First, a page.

A community for people who want to remain as healthy as possible as we age.

Once again, I apologize for the hiatus

I now have two laptops, same make and model, same configuration, same data, so that the next time one goes berserk, I’ll have a backup.
Please bear with me while I catch up on the mountain of material that has piled up while I slaved over hot computers.
And have I told you lately that I hate Microsoft?
[Click the title, above, to post a comment.]

Mediterranean Diet Month - Celebrate!

(Oldways) Study after study points to the amazing health benefits of the Mediterranean Diet but that isn’t why we love it…We love the Mediterranean Diet because it is delicious!
One way we pay homage to this wonderful lifestyle is by celebrating International Mediterranean Diet Month in May.  This year, we have an extra fun program to help you discover (or rediscover) this gold-standard way of eating and living.
This May, to demonstrate that delicious and healthy Mediterranean inspired meals can be enjoyed anywhere, we are inviting you to participate in the world’s biggest (dare we say, first?) virtual Mediterranean Diet Dinner Party.  And guess what?  It lasts all month long so you have plenty of time to get in on the fun…and win weekly prizes and one grand prize. 
Here’s how it all works:
Enjoy Mediterranean Food at a Local Restaurant!
For those who want to eat out Med-style, Oldways has created two restaurant lists.  First, Oldways has partnered with HealthyDiningFinder.com to publish a list of casual-dining chain restaurants offering dishes that adhere to Med Diet standards based on healthy fat and sodium levels. Also, Oldways has created a “5 in 50” list, a hand-picked listing of 5 restaurants in each state (plus Washington, DC) that offer at least 1 of 5 different classic Mediterranean foods or dishes -- Couscous, Falafel, Grape Leaves, Pesto, and Tapas.
Join the Virtual Med Diet Dinner Party!
Med Lovers can submit photos of themselves via TwitterFacebook, or the Oldways Forum, enjoying meals with friends and family, prepared by restaurants on Oldways' two lists, at home, or at a Mediterranean restaurant of your choice, using the hashtag #MedMonth2014. Each photo will count as an entry for a weekly chance to win a copy of one of Amazon.com's top selling Mediterranean Diet cookbooks, The Oldways 4-Week Mediterranean Diet Menu Plan, and will qualify you for a chance to win the grand prize, an assortment of delectable Mediterranean foods from Mediterranean Foods Alliance members.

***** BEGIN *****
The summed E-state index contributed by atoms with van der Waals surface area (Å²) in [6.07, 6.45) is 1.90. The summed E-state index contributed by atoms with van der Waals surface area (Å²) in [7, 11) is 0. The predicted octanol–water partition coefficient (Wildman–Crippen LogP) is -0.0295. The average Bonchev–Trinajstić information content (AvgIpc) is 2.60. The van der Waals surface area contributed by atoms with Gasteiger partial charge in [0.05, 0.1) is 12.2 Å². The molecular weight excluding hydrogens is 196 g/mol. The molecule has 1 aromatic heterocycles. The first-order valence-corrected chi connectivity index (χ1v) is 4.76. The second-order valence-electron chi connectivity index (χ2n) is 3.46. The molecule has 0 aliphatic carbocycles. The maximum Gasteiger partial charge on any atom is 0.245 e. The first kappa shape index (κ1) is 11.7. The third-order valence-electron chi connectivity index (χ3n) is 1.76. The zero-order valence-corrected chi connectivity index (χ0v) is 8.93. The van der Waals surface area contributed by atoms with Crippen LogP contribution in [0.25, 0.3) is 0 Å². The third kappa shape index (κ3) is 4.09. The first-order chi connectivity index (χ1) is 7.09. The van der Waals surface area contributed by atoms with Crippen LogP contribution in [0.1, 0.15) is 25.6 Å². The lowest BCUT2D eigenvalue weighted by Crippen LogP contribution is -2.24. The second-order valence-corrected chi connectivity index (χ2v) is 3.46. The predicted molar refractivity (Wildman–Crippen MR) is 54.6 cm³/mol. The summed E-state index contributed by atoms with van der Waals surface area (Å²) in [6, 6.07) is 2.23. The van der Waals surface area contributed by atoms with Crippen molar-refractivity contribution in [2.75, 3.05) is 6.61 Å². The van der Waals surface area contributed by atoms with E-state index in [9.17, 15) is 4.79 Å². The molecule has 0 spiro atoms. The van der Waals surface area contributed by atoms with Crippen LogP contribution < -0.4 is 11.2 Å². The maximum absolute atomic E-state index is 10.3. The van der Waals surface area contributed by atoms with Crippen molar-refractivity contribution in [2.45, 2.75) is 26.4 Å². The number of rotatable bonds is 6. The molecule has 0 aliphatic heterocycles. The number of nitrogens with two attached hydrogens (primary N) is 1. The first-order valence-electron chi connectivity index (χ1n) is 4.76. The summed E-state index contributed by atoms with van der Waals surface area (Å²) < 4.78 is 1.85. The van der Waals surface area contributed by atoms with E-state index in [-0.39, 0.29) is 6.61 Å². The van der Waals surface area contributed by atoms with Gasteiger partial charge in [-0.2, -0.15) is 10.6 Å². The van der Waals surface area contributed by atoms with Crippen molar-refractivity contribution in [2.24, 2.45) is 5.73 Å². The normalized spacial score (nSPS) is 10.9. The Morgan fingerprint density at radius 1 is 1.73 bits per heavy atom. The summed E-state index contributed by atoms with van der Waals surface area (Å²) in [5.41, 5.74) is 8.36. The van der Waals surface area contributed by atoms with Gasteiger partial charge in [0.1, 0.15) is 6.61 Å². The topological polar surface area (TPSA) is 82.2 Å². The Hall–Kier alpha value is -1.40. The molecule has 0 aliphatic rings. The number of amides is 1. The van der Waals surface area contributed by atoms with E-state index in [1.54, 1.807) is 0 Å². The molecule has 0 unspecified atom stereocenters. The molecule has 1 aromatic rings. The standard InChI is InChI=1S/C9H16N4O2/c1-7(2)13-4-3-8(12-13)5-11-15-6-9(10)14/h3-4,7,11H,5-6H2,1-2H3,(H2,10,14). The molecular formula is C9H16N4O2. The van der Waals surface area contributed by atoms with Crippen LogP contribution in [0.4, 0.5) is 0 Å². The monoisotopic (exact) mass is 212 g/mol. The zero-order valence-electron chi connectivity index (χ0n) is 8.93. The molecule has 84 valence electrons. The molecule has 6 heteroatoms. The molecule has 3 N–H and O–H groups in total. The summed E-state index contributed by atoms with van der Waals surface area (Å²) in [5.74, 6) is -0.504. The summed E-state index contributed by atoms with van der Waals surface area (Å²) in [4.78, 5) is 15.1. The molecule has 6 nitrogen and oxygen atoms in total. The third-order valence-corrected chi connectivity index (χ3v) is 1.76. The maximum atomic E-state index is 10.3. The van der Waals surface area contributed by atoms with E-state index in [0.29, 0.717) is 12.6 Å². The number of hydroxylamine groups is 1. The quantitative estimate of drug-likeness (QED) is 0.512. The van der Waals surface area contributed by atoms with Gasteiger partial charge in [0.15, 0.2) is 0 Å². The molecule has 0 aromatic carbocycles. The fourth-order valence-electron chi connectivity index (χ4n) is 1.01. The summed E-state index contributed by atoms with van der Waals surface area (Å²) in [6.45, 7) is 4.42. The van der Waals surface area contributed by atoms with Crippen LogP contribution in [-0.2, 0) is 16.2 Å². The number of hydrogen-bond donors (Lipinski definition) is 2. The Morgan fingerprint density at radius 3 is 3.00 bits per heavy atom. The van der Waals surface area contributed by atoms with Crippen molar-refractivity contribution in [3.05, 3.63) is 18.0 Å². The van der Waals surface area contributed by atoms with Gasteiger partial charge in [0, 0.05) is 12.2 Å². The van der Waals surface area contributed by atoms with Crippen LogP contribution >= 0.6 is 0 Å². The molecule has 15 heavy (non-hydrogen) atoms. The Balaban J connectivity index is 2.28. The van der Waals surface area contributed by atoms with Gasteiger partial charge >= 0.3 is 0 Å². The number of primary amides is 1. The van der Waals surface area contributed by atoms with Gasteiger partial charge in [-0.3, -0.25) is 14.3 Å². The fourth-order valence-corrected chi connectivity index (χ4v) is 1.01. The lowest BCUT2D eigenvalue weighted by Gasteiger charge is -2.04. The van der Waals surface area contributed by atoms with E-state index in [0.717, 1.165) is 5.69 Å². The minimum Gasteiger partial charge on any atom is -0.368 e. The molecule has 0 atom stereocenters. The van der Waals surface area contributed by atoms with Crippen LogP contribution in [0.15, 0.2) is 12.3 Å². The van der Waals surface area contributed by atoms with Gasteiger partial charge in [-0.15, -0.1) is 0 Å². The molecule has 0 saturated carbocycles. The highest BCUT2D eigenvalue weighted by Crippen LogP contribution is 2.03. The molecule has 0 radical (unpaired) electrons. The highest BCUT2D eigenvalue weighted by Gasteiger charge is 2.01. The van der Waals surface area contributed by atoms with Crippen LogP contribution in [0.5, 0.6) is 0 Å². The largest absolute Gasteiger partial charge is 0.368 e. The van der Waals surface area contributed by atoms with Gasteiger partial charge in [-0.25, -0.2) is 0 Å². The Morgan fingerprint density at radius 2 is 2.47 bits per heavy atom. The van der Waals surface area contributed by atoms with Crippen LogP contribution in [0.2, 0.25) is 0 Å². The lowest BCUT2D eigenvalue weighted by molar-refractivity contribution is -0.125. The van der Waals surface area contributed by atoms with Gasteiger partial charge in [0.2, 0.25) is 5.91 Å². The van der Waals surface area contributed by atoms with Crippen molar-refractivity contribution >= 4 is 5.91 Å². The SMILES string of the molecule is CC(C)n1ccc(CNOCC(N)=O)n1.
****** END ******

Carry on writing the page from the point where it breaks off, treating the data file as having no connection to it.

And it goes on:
Oldways recently launched a new Mediterranean Diet interactive forum on its website.  Whether users join to share interesting insights with others or have questions, our online community – including the Oldways team along with scientific and culinary advisers – is available to listen and to answer all kinds of questions from how to cook artichokes to the bottom line on recent health studies.
You can also access Oldways’ expansive digital resources on the website, including links to health studies revealing the overwhelming health benefits of the Mediterranean Diet, practical cooking tips, and a vast collection of delicious and easy-to-prepare recipes.  
So join in the celebration – at a local restaurant, at home or online – and enjoy some delicious and healthy Mediterranean food today and throughout the entire month of May!
Community: Get more good eating ideas here: “Celebrate Mediterranean Diet Month.” And enjoy some of the recipes below.
[Click the title, above, to post a comment.]

Up to 40% of Deaths from Leading Causes Are Preventable

(LiveScience) Each year, nearly 900,000 Americans die early from the five leading causes of deaths, but between 20 and 40 percent of the deaths from each of these causes could be prevented, according to a new report from the Centers for Disease Control and Prevention.
The five leading causes of death are heart disease, cancer, chronic lower respiratory diseases, stroke and unintentional injuries, and they accounted for 63 percent of all deaths in the United States in 2010, according to the report. Many of these deaths could be avoided by people changing their behaviors, the researchers said.  
The report looked at deaths before age 80 from each cause, for each state, from 2008 to 2010. The researchers found large differences among states -- Southeastern states had the highest number of preventable deaths for each of the five causes.
Community: Here’s another look at the data from this report:
(Science Daily) Reducing or curbing just six modifiable risk factors -- tobacco use, harmful alcohol use, salt intake, high blood pressure and blood sugar, and obesity -- to globally-agreed target levels could prevent more than 37 million premature deaths over 15 years, from the four main non-communicable diseases (NCDs): cardiovascular diseases, chronic respiratory disease, cancers, and diabetes, according to new research.
[Click the title, above, to post a comment.]

10 Health Lessons From Around the World

(ABC News) The life expectancy of the average American lags behind every industrialized nation on Earth except Qatar. North America is home to only 6 percent of the world’s population, but accounts for 34 percent of the world’s weight due to obesity, contributing to mounting stateside rates of diabetes and heart disease, according to research from the So how does the rest of the world keep their health in check? With simple, totally doable lifestyle habits…
From India: Spice Things Up…